For over a year, the United States has been disengaged from Libya’s turmoil, with President Donald Trump declaring America had “no interest” in its interminable civil war.
That all changed Friday December 1st, when the President abruptly announced a rethink in a meeting with the head of Libya’s UN-backed Government National Accord, Fayez Sarraj to declare his “commitment to helping the Libyan people realize a more stable, unified, and prosperous future.”
For some, the engagement of the world’s only hyper-power in Libya’s chaos is just the shot in the arm that the UN’s Libya envoy, Ghassan Salame, needs as he struggles to end the fighting. But the potential for “mission creep” remains high.
However noble Trumps intentions toward Libya might be, the UN-chosen Government of National Accord is a dog that don’t hunt.
Its creation was spearheaded by the Obama administration two years ago this month, throwing support behind the Muslim Brotherhood friendly UN-named Prime Minister Fayez Serraj and eight other Libyans – nominated by a UN commission – to run the country and end the civil war.
The GNA has done no such thing. Two of the nine presidency members have quit, and the GNA itself, having no national legitimacy or popular support, is a government in name only, occupying a Tripoli naval base because the city itself is held by all-powerful squabbling militias.
This is Serraj’s Army: paid mercenaries who are a loose coalition of militias.
Those militias, which seized power from the legitimate parliament back in 2014, are fighting amongst themselves, which is one reason why in the past twelve months they have endured a string of defeats against the eastern army of Field Marshall Khalifa Haftar.
Haftar’s Libyan National Army is bigger, better armed and trained than the militias and has been rolling them up in a series of offensives that have captured the eastern oil crescent, home to most of Libya’s oil, along with Benghazi, the eastern capital.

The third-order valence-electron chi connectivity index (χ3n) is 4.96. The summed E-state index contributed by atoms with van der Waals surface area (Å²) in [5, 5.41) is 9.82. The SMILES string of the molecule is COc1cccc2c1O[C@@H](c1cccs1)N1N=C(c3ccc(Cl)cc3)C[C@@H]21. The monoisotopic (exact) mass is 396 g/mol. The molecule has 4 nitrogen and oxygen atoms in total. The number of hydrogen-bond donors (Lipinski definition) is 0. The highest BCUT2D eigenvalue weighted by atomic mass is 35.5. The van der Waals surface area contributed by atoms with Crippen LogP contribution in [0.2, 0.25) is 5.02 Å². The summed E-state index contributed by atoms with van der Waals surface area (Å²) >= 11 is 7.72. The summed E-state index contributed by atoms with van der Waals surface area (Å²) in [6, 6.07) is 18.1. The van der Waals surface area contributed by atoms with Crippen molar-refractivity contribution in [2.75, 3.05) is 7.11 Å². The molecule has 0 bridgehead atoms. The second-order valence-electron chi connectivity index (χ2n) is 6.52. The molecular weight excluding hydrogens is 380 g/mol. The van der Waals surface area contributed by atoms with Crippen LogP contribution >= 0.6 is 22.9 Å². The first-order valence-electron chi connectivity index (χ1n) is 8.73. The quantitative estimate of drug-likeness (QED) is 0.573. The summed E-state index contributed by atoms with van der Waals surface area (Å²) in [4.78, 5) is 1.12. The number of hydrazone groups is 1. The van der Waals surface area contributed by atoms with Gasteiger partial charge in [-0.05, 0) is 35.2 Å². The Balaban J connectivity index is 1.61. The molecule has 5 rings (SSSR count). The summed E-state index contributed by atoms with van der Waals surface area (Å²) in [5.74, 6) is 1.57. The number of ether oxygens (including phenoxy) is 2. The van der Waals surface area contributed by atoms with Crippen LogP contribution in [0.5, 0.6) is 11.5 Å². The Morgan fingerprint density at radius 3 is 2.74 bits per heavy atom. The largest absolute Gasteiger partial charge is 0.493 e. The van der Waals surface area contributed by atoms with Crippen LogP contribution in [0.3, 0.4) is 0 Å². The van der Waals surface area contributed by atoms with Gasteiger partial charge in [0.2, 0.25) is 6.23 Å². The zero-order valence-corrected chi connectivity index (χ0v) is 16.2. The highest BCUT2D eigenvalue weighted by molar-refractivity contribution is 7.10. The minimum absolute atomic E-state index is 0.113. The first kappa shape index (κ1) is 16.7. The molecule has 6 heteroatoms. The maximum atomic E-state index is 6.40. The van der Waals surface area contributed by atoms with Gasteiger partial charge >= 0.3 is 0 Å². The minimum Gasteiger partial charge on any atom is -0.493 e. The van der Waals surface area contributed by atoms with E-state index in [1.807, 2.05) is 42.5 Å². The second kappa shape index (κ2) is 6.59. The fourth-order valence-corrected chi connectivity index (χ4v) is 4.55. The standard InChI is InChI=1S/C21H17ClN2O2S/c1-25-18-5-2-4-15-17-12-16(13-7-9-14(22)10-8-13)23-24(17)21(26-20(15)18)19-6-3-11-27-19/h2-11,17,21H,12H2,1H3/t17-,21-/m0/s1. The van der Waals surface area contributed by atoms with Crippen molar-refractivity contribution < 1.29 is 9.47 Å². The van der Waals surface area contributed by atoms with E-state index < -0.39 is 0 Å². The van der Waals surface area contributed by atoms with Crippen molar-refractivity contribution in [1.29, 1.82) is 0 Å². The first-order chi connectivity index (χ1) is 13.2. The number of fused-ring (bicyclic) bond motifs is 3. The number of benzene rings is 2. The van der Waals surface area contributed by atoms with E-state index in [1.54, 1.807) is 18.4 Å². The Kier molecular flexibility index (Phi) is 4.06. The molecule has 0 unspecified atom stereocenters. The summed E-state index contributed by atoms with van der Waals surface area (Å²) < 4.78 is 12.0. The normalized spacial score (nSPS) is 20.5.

Those successes have crushed Islamist militias, some aligned to the Muslim Brotherhood (MB) which the Obama administration favored as a key bulwark to Libyan stability – even though most Libyans long since rejected them. Not forgetting many Arab countries designate the MB as a terrorist organization, including American allies UAE, Egypt, and Saudi Arabia.
The UN and some European Union powers still cling to the myth that the GNA, unelected and unloved, can become a true unity government, forgetting that Haftar, and a rival government in the eastern city of Al Baida, now control most of the country along with its oil.
Neither is willing to cut a deal with the GNA, Serraj, or the Islamist and Misratan militias that control Tripoli and western Libya. Instead, they are demanding that the militias who have dominated the capital since the 2011 revolution disband and hand themselves over to regular police and army formations.
Trump’s statement backs joint actions against…